“Essentially, we have been a nation at war since the Rivet Joint first began patrolling the skies. Over that quarter-century, the capability provided has evolved to play a critical role in a number of AORs,” the 379th Air Expeditionary Wing commander said. “It’s impressive than an Eisenhower-era airframe continues to contribute at such a significant level.”

    “The Rivet Joint is truly a national asset, providing effects with many more years to come,” he said. “Fighting without our ISR assets would be like living without one of our senses. I am humbled and proud to serve alongside the professionals of the 379th AEW and the 763rd ERS.”

    Many crews today have never known a time in their life without a Rivet Joint supporting operations in the AOR.

    “Twenty-five years ago, I was starting kindergarten,” today’s aircraft commander and U.S. Air Force pilot explained. “I would have never thought at that point I would be in the Air Force, let alone in command of the aircraft flying her 25th, silver anniversary, sortie.”

    Just over four years since his first flight in the AOR, he said of today’s occasion: “The ability for the RC-135 to be used in different conflicts and remain relevant speaks volumes to the adaptability and need for the Rivet Joint.”

    The Rivet Joint is a signals intelligence platform that supports U.S. and coalition partners by providing, critical, near real-time intelligence collection, analysis and dissemination of information to both air and ground assets, as well as national intelligence agencies. Crews monitor enemy activity with sophisticated intelligence-gathering equipment, and through constant collection system upgrades the RJ offers quick, adaptable employment to any theater.

    Some aircraft missions are well-known, while others like the RC-135 are successful because they aren’t. In the case of the Rivet Joint and her aircrews, being out-of-sight and out-of-mind often means mission accomplished.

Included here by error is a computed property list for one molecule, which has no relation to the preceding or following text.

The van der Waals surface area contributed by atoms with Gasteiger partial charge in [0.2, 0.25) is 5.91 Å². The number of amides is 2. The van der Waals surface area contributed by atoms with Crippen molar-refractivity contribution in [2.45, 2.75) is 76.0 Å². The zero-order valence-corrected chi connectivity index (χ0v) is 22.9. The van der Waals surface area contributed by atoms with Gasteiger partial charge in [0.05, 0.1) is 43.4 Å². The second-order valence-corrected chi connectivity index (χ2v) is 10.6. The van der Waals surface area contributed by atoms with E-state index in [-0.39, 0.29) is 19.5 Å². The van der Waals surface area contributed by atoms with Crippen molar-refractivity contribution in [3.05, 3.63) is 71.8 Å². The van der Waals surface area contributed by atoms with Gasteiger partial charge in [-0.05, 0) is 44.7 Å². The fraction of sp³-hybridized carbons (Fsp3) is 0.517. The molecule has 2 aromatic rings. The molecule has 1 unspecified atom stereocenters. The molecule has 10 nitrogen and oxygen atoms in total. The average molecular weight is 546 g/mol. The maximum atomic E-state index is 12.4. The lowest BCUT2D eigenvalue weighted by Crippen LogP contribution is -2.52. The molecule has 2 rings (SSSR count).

“Most people outside of the community have next to no idea what we do, and that’s the way we like to keep it,” today’s airborne mission supervisor explained. “My job is to ensure each and every crewmember knows what their efforts bring to the fight, and they know that no matter what, every piece of intelligence we produce is valuable to someone.”

    Each crew member from nose-to-tail is highly trained, each requiring an average of three-years of qualification courses and instruction before they are ready to fly against any threat, any time, anywhere in the world, the AMS said.

    “When I think about 25 years of sustained presence in the AOR, what stands out most are the Airmen,” he explained. “I think about the people who filled the same seemingly endless deployment lines, of the cancelled vacations and missed holidays. Through all of that, I think of the professionalism, dedication and camaraderie exhibited by every member of this family.”

    “No matter what, we know we are here to do a job, an important one, and we will remain on the hunt to get the job done.”



    Date Taken: 07.31.2015
    Date Posted: 07.31.2015 05:58
    Story ID: 171703
    Location: AL UDEID AIR BASE, QA